João Magueijo

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João Magueijo
Joao Magueijo p1020608.jpg
João Magueijo at the journée de la Science at the EPFL, 11 November 2005
Alma materUniversity of Lisbon
Cambridge University
Scientific career
InstitutionsImperial College
Doctoral advisorAnne-Christine Davis

João Magueijo (born 1967) is a Portuguese cosmologist and professor in Theoretical Physics at Imperial College London. He is a pioneer of the varying speed of light (VSL) theory.

Education and career[edit]

João Magueijo studied physics at the University of Lisbon. He undertook graduate work and Ph.D. at Cambridge University. He was awarded a research fellowship at St John's College, Cambridge, the same fellowship previously held by Paul Dirac and Abdus Salam. He has been a faculty member at Princeton and Cambridge and is currently a professor at Imperial College London where he teaches undergraduates General Relativity and postgraduates Advanced General Relativity.

In 1998, Magueijo teamed with Andreas Albrecht to work on the varying speed of light (VSL) theory of cosmology, which proposes that the speed of light was up to 3×1030 km/s in the early universe. This would explain the horizon problem (since distant regions of the expanding universe would have had time to interact and homogenize their properties) and is presented as an alternative to the more mainstream theory of cosmic inflation.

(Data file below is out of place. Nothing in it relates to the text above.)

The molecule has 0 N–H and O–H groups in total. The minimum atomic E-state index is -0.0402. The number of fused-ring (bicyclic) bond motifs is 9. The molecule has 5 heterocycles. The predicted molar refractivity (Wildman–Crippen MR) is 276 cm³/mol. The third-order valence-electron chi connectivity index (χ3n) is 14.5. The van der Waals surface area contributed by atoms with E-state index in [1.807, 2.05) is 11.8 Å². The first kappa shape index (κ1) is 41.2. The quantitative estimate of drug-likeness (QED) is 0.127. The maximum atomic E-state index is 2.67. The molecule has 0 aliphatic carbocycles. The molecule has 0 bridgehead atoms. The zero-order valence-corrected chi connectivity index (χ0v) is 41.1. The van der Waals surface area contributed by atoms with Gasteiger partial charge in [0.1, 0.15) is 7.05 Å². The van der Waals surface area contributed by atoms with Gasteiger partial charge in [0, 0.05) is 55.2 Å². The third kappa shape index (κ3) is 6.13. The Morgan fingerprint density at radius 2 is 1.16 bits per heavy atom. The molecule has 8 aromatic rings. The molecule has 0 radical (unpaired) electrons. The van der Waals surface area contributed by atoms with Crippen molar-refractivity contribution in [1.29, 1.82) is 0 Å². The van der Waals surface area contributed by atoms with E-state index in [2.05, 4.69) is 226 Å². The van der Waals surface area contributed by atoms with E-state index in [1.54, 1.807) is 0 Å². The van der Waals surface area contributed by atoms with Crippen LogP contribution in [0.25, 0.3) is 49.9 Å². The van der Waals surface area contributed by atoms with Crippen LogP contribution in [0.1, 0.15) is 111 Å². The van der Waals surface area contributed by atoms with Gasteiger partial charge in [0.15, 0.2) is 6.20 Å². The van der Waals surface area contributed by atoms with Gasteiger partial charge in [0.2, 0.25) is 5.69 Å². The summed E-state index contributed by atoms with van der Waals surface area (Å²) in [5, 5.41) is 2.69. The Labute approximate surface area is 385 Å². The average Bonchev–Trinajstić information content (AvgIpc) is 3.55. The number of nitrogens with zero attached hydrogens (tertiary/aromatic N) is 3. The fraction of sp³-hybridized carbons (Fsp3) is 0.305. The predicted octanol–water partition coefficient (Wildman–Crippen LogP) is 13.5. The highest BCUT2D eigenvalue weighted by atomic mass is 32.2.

Magueijo discusses his personal struggles pursuing VSL in his 2003 book, Faster Than The Speed of Light, The Story of a Scientific Speculation. He was associated with a misunderstanding over priority concerning VSL with John Moffat. He was also the host of the Science Channel special João Magueijo's Big Bang,[1] which premiered on May 13, 2008.

In 2009, he published A Brilliant Darkness, an account of the life and science of vanished physicist Ettore Majorana.


The term 'Anisotropy' has become associated with João Magueijo. Professor Speransky of Lomonosov State University in Moscow states:

It is he who first found out that the 'cold' and 'warm' areas of the metagalaxy happened to be lying in the sky in a somewhat organized way. A computer simulation proved that the above distribution of fluctuations could occur only in case of a considerably smaller-sized universe.[2]

See also[edit]


  • A Brilliant Darkness: The Extraordinary Life and Disappearance of Ettore Majorana, the Troubled Genius of the Nuclear Age, Basic Books, 2009/2010, ISBN 978-0-465-00903-9
  • Faster than the Speed of Light: The Story of a Scientific Speculation, Basic Books, 2003, ISBN 978-07382-0525-0


External links[edit]